I accept that there has to be a withdrawal agreement, and I accept that it has to cover citizens’ rights and that there are payments. I have on more than one occasion stood here and said that the progress on citizens’ rights under the withdrawal agreement is a step in the right direction, although it does not go far enough—we have quibbled about that, but there will always be an argument about whether we have gone far enough.
I have also stood here and said that we will have to fulfil our financial obligations, for the very reason the Brexit Secretary said, which is that we will not get very far in trying to reach trade agreements, or any agreements, with anybody else on the international plane if, at the same time, we are walking away from the international agreements or obligations that we have.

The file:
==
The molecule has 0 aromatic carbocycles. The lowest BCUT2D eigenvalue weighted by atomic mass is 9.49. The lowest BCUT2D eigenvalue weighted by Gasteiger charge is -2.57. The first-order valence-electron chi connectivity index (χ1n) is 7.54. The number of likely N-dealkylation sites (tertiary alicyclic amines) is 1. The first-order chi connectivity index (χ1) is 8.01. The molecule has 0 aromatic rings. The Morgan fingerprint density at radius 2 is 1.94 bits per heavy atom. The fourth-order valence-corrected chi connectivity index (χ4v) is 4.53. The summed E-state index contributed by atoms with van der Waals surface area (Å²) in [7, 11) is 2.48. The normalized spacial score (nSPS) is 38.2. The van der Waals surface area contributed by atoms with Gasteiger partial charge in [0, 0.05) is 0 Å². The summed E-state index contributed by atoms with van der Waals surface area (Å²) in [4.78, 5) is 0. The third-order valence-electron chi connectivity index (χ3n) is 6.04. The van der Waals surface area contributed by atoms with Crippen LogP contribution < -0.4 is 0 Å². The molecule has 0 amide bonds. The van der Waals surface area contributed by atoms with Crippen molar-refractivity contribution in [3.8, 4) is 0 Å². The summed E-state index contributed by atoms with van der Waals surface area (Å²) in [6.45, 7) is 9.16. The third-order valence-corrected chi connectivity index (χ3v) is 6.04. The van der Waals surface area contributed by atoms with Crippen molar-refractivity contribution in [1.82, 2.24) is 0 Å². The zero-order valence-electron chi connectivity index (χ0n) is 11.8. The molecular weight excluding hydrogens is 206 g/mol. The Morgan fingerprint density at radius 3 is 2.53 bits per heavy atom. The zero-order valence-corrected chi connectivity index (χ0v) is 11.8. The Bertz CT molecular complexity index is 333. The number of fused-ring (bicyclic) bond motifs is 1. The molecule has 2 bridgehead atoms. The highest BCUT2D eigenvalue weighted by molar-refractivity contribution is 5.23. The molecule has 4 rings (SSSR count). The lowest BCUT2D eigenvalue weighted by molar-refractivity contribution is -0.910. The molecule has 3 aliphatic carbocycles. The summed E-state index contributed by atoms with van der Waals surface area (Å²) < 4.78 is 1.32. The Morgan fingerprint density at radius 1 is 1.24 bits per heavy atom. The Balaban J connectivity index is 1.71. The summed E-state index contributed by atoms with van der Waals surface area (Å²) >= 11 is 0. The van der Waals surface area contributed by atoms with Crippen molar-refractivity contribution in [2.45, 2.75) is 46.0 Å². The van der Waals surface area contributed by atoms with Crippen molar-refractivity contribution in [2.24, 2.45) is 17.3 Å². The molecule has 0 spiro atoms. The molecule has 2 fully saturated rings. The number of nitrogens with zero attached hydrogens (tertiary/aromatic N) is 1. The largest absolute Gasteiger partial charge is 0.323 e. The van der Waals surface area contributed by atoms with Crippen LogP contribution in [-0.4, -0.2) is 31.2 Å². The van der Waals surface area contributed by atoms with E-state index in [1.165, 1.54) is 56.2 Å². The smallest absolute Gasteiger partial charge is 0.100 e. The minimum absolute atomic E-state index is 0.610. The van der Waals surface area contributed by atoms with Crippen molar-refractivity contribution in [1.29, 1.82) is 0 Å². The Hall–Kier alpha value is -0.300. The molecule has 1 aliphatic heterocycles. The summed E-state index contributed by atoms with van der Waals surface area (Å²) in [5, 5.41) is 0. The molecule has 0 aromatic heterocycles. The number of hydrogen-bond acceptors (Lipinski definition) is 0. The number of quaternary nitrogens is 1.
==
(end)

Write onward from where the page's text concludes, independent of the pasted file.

That does not mean I do not have concerns about the withdrawal agreement, and about the backstop in particular. The backstop has become the central issue for two reasons: first, the lack of progress on the future relationship, and I will develop that point in just a moment; and, secondly, the avowed aim of some Conservative Members to diverge as far as possible from EU alignment. It is that fear that has driven the debate on the backstop, and it could have been avoided months ago.